Kurt Rist completes a paddle-in ride at Irish big-wave slab Mullaghmore on November 13th, becoming the first regular-footer to do so. Sequence: Camila Neves
Gravitas (n): dignity, seriousness, or solemnity of manner.
Kurt Rist is perfectly happy to sit for six hours in a car without speaking. He’ll sit through a storm for days at the house without uttering more then perfunctory, polite pleases and thank-yous. This is his fourth winter over here in Ireland. And he gets dug in. He investigates weather charts, drinks tea, and eats organic food from the local farm and seaweed and mussels from the reef out front. He trains. Like the rest of us, he got qualified for PWC Rescue and helps everybody stay safe in the brutal waves of Donegal. He has great relationships with all the locals. There is a fondness here for people who speak softly.
What you realize quickly about Kurt is that for pretty much most of the time, he is thinking about surfing, most of that time is spent thinking about big barrels, and most of that time is spent thinking about how to properly paddle a set wave at Mullaghmore. Kurt studied for this wave for four years. Studying exactly what it would take to paddle into a monster. Lots of time spent in the water first, towing and paddling, swimming, running safety. He’s got two XXL nominations (and one more pending).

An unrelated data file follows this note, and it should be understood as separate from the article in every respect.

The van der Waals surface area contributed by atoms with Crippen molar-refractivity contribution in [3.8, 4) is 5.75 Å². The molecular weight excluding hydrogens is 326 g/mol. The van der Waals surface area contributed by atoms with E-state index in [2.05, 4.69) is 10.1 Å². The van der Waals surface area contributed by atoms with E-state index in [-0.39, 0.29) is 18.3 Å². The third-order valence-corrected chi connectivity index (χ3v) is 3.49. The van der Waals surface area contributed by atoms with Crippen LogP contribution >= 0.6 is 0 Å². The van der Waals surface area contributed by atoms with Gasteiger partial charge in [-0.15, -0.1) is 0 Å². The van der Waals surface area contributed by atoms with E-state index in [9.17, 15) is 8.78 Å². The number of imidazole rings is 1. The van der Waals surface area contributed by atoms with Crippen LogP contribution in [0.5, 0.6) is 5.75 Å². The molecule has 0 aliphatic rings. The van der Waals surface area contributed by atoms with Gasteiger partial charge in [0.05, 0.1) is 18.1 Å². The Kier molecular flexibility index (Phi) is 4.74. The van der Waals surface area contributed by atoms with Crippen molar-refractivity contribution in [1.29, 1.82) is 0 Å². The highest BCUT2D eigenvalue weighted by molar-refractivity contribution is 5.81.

You might think Kurt is some sort of fearless daredevil — a gung-ho thrill seeker. But he’s not. He’s scared, just like all of us. Mullaghmore is one of the scariest lineups in the world: fear can be a wall out there, and on the other side, your body goes limp. Kurt’s fear makes him sharp as a tack. He can sit underneath a giant wedge on the far outside corner and remember his thoughts and training and internal pep talks. The theory is simple. Paddle way up the reef, turn around under a bomb, and ride that big bugger to the channel: two long sections of the biggest barrel you could possible imagine. Modern surfing at its finest.
Kurt Rist recently became the first regular-foot to do this. He changed the game. He went from becoming one of the best surfers from New York to being one of the best in the world. He is a dedicated athlete who is prepared both mentally and physically to surf the heaviest waves in the world. And this wave was the one: the game changer. It broke barriers. And Kurt’s just getting going...